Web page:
Corporate bonds: Corporate bonds are issued by private and public corporations and are usually issued in multiples of $1,000 or $5,000. The interest payments you receive from corporate bonds are taxable and, unlike stocks, they don't give you an ownership interest in the company.

    Convertible bonds: A convertible bond can be converted into shares of stock in the company that issues the bond, usually at a pre-determined ratio.

    High-yield bonds: Also known as junk bonds, high-yield bonds are issued by organizations that don't qualify for investment-grade ratings by one of the leading credit rating agencies, meaning the issuer is considered to have a greater risk of not paying interest in a timely manner. These bonds pay higher interest rates, but are considered very risky.

    You can purchase government bonds through a brokerage firm or, in some cases, directly from a government agency such as the Federal Reserve. If you're interested in purchasing other types of bonds, such as corporate bonds, you can do so through an investment firm or through a bond dealer.

    It's important to note that investing in fixed-income securities may involve certain risks, including the credit quality of individual issuers, possible prepayments, market or economic developments and yields and share price fluctuations due to changes in interest rates. When interest rates go up, bond prices typically drop, and vice versa.

  • Show Mutual funds

    Mutual funds are pools of money from different investors that are professionally managed. Mutual funds are typically invested in stocks or bonds, and you can usually buy mutual funds from an investment firm or directly from the fund. Mutual funds may offer less risk than individual stocks because they diversify your money by spreading it among multiple, professionally selected investments.

    You can purchase mutual funds a few different ways. The least expensive way is directly through the fund company itself. Contact the fund company to request information and a prospectus for the fund or funds that you're interested in and ask what you need to do in order to make an investment in the fund. You can also purchase mutual funds from investment firms and brokerages. Keep in mind, though, that there will likely be some fees involved if you go through a third party to purchase mutual funds.

  • Show 401(k) plans

    A 401(k) plan is a retirement plan that is funded with your before-tax salary contributions and often with a matching contribution from your employer.

    Here's how the tax benefit portion of this savings plan works. Let's say you have a job making $50,000 a year and you elect to put $5,000 into your 401(k) plan. Only $45,000 would be recognized as income on that year's income tax return. You would not have to pay taxes on the $5,000 you invested into your retirement account until it is withdrawn. If your employer has a matching program in which they contribute money into your 401(k) as part of your benefits package, you are not taxed on that money until it is withdrawn.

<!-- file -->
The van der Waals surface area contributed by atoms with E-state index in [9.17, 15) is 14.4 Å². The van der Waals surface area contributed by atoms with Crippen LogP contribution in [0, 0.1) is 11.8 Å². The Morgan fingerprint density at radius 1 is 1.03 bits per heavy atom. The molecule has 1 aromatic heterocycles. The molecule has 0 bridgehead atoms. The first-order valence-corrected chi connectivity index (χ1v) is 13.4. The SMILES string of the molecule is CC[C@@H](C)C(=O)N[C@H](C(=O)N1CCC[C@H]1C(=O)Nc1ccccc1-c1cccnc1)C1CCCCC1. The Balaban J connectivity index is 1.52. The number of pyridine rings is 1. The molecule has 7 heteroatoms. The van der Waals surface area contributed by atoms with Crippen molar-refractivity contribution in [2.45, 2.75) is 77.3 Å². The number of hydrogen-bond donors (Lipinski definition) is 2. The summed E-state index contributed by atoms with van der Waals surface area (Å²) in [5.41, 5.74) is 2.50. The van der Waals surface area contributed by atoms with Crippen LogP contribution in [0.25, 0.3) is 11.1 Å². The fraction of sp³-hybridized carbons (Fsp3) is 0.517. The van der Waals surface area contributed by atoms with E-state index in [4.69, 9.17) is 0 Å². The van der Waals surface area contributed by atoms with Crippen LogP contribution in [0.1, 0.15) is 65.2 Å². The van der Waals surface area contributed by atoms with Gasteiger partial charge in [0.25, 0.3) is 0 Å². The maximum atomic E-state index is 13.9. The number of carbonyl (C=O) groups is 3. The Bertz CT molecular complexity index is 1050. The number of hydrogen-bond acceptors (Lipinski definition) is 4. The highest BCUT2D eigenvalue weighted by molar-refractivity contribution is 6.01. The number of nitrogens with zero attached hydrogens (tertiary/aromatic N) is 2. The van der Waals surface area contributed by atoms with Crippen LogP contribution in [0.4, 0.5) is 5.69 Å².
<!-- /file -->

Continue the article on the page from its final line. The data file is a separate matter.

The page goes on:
Tax savings and contributions from your employer. Sounds like a no-brainer, right? You might be surprised by how many people choose not to participate in their company's 401(k) plan despite the obvious advantages. For those who do chose to contribute to a 401(k) plan, the IRS determines a maximum amount that can be contributed from your pre-tax salary. Those limits may change on an annual basis. For more information and to learn what the current amounts are, visit layer.

    Once there is money in your 401(k) account, you usually can't make any withdrawals before age 59 1/2, unless you have a special circumstance. If you do make an early withdrawal from your account, you will have to pay a penalty, generally 10%, for doing so. You will also lose the additional value that money would have gained over time.

    As part of managing your 401(k) plan, you will typically be given several different investment options, including mutual funds and employer stock. You have the opportunity to decide how to divide your money among the available options. The choices you make could have a huge impact on the value of your 401(k), so you should do some research before you make those investment choices.

    Even if you don't plan to be in a particular job for long, it makes sense to take advantage of any 401(k) option you have. When you leave a job, you can generally move your 401(k) into your new employer's plan or into a different IRA.footnote1


A fee charged for borrowing money. Also refers to money that a financial institution may pay individuals for keeping their money in an account there (such as an interest-bearing savings account).

Important Notice

You're continuing to another website

You're continuing to another website that Bank of America doesn't own or operate. Its owner is solely responsible for the website's content, offerings and level of security, so please refer to the website's posted privacy policy and terms of use.

This article is provided by Merrill Edge, providers of streamlined and simplified online investment services and products.

Merrill Edge - Bank of America Corporation Merrill Edge Logo

Looking for more ways to invest? Select from thousands of mutual funds, plus ETFs, stocks, bonds, and other investments

Learn more about Merrill Edge investments

Information for Virginia

Change State layer